'Burh' is an Old English word originally indicating a fortified site, which later became specifically to mean a fortified town and from which the modern English word 'borough' is derived; whilst a hide is an Old English measure of land.
The Burghal Hidage is therefore nothing more than a list of fortified sites within the kingdom of Wessex, with a number of hides listed against each site. The relevance was that it had been calculated that four men were needed to defend each pole of defensive earthwork (a pole being a measure length of around 16.5 feet) - each hide of land supplied one man, and therefore so many hides needed to be assigned to each burh in order to supply the necessary bodies to man the defenses.
As there indeed appears to be a close correlation betweem the length of wall attributed to the burhs within the Burghal Hidage, and the actual length of the defenses at the time, what we therefore have is a plan to assign some 27,000 men to garrison a series of Anglo-Saxon fortifications.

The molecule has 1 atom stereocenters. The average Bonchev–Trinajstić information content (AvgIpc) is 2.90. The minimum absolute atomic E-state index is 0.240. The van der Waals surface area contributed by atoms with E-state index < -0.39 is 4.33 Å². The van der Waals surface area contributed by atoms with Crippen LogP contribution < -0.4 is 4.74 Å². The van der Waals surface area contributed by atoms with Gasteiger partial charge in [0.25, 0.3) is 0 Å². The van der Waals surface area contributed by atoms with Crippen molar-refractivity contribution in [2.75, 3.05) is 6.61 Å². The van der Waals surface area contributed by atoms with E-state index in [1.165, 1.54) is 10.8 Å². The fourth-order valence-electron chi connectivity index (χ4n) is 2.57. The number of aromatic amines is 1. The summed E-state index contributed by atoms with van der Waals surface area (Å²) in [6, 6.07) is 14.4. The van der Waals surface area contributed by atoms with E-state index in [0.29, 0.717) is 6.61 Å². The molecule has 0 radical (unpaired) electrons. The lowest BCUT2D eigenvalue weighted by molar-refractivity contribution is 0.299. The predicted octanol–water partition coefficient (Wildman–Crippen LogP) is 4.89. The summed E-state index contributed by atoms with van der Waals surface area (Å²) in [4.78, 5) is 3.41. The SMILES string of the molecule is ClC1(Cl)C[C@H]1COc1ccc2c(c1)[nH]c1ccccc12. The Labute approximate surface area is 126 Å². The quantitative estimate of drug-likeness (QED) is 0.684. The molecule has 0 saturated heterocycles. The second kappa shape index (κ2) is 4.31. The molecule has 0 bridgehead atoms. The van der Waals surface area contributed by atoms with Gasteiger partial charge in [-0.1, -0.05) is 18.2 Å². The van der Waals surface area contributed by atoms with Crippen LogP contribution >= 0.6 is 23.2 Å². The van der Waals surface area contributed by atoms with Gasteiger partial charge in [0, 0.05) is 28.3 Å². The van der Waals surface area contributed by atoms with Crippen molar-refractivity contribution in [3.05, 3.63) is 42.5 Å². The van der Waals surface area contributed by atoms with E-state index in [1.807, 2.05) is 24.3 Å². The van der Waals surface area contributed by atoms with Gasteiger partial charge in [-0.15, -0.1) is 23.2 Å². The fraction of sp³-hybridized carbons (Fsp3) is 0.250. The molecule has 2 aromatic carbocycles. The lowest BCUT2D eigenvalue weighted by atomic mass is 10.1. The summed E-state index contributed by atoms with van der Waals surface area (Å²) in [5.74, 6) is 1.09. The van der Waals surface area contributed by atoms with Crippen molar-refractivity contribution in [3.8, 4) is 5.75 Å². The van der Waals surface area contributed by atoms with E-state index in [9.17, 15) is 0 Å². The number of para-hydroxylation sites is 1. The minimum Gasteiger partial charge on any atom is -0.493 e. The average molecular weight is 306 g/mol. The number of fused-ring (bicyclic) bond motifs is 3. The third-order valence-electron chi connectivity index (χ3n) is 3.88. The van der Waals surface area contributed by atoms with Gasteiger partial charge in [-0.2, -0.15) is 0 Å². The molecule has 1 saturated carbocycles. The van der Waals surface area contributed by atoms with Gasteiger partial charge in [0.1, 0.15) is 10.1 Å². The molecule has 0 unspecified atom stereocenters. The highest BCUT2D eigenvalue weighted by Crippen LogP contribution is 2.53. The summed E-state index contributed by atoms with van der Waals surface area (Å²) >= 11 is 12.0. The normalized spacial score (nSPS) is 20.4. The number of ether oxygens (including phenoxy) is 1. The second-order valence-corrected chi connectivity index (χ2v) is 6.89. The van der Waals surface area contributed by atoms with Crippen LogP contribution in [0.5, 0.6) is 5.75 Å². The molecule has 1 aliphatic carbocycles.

No contemporary manuscript of the Burghal Hidage exists and it is only known through the later copies that have survived. Generally it has been regarded as an early tenth century list, compiled sometime between the years 905 and 920 i.e. sometime during the reign of Edward of Elder. Attempts to explain its purpose have normally resulted in some conclusion that the list is based in some way on Alfred the Great's original fortification plan of the 880's and 890s, and that it was created in order to be able to supply the same calculation methods as originally conceived by Alfred to the garrisoning of the new fortified burhs constructed in Mercia by Edward the Elder.